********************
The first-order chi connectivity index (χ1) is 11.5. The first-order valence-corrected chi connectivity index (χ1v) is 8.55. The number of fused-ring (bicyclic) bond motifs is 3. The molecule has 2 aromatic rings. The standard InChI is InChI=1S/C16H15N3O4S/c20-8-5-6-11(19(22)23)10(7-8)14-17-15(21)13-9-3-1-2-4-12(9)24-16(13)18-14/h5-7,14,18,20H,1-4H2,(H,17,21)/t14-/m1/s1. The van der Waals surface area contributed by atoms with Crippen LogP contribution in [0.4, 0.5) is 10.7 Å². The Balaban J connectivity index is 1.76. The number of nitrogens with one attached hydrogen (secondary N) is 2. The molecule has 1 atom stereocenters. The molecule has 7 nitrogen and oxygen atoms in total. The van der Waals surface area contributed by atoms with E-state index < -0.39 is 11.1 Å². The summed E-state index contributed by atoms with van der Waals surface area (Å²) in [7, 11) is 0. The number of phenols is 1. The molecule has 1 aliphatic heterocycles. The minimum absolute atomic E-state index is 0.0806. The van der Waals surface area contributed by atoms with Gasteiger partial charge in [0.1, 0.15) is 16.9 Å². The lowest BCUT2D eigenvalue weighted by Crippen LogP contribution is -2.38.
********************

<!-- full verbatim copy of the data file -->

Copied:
The first-order chi connectivity index (χ1) is 11.5. The first-order valence-corrected chi connectivity index (χ1v) is 8.55. The number of fused-ring (bicyclic) bond motifs is 3. The molecule has 2 aromatic rings. The standard InChI is InChI=1S/C16H15N3O4S/c20-8-5-6-11(19(22)23)10(7-8)14-17-15(21)13-9-3-1-2-4-12(9)24-16(13)18-14/h5-7,14,18,20H,1-4H2,(H,17,21)/t14-/m1/s1. The van der Waals surface area contributed by atoms with Crippen LogP contribution in [0.4, 0.5) is 10.7 Å². The Balaban J connectivity index is 1.76. The number of nitrogens with one attached hydrogen (secondary N) is 2. The molecule has 1 atom stereocenters. The molecule has 7 nitrogen and oxygen atoms in total. The van der Waals surface area contributed by atoms with E-state index < -0.39 is 11.1 Å². The summed E-state index contributed by atoms with van der Waals surface area (Å²) in [7, 11) is 0. The number of phenols is 1. The molecule has 1 aliphatic heterocycles. The minimum absolute atomic E-state index is 0.0806. The van der Waals surface area contributed by atoms with Gasteiger partial charge in [0.1, 0.15) is 16.9 Å². The lowest BCUT2D eigenvalue weighted by Crippen LogP contribution is -2.38.